“The new Managers Ted and Diane Jones made the whole experience a pleasure, as they went out of their way to meet most of the dealers and smooth out any problems. Load-in and load-out was a breeze, and we will definitely be back.”
Frank Mahlich of Frank’s Antiques, United States and Germany, remarked, ” The organization of the whole show was well done and set-up and breakdown went really smooth. Management certainly did their homework regarding advertising and brought people in – at least the same amount as in the spring.
“Sales were more or less on an average level, but I did have a lot of response on my unusual variety of merchandise and it may happen that some customers might decide towards Christmas to purchase one or the other rdf_Description. It is important to me was to hear several people remark “Your booth is the most interesting one I have seen here. I feel I am on the right track, and did not drive the 1,400 miles in vain.”
Barbara and Byron Baldwin head Old Friends Antiques, Inc., Sparks, Md. and believed, “Gate attendance was not what we usually see however all of the serious collectors were there when the doors opened. Key rdf_Descriptions sold were the high-end special rdf_Descriptions (very expensive mint bears were best). Mid range rdf_Descriptions have become increasingly hard to move. These are rdf_Descriptions that collectors typically can find on the Internet with no difficulty.
“Management was very positive; it’s obvious the new show manager is responsive to dealers. The show is well organized with set up and pack-out very easy. Our sales were the best to date (24 shows with many very good years). We are fortunate to have repeat sales and many long-term customers. October and March show dates are very good and established dates with October usually filled with gift buying.”
Barbara Lauver of Harper General Store, Annville, Pa., presented a strong display of vintage Teddy bears, Raggedy Ann and Andy dolls, 1906-1950s children’s books, Schuco and Steiff animals. She remarked, “I thought that the number of dealers was down as it usually is in October, the attendance was down also, but the people that did attend were serious collectors so that made it a better show.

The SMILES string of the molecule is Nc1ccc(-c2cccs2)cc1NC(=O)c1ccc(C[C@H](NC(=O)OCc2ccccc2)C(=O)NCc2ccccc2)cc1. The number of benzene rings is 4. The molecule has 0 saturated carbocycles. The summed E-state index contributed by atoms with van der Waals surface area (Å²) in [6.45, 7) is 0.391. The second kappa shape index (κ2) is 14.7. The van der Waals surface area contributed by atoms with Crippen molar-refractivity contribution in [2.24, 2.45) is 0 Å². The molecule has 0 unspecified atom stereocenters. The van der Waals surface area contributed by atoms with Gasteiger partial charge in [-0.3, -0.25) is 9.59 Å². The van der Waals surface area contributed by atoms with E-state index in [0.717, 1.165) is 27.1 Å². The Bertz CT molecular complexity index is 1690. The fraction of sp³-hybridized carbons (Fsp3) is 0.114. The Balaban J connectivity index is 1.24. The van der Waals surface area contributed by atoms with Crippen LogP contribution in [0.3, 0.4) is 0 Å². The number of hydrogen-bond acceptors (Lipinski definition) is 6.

“Talking with the teddy bear dealers, I think that they all did well. Reasons: When the stock market goes down, investors want tangibles such as antiques for investment. Also, I really do think that the Teddy bear market is unique, as the Teddy bear is the number one solace object and in times of distress, many people want a teddy bear. I did sell some bears, not my greatest show, but still okay and at a par with other October shows. I like October as many people are shopping for the holidays and it is sort of a last hurrah before winter sets in”
Numbers can’t always quantify an event; other factors need to participate in the equation as well. A 30 percent reduction in attendance would belie the fact that the show was not very strong. However, each show has dealers that have fantastic results and those who barely break even. To not participate in Atlantique City would remove a dealer from the sight of shoppers and it is important to maintain a consistent presence at various shows.
The venue allows for a two-day event to intermingle twice a year with all that is unique and captivating about Atlantic City. Beach, boardwalk, casinos, restaurants, music, sun, seagulls, people – all complete a scene spectacular in scope and a triumph to the vision of those who envisioned the “World’s largest indoor art, antique and collectibles show.”
Seldom does an event live up to expectations; this one certainly surpasses them. Grab a hot dog; win a stuffed toy; take a chance to become rich at a pull of a lever; stroll off the boardwalk and visit the convention center. Type a category into the Computographic Locator System and set out for the booth and join in the hunt. Atlantique City – where yesterday and today meet in an aisle near the sea.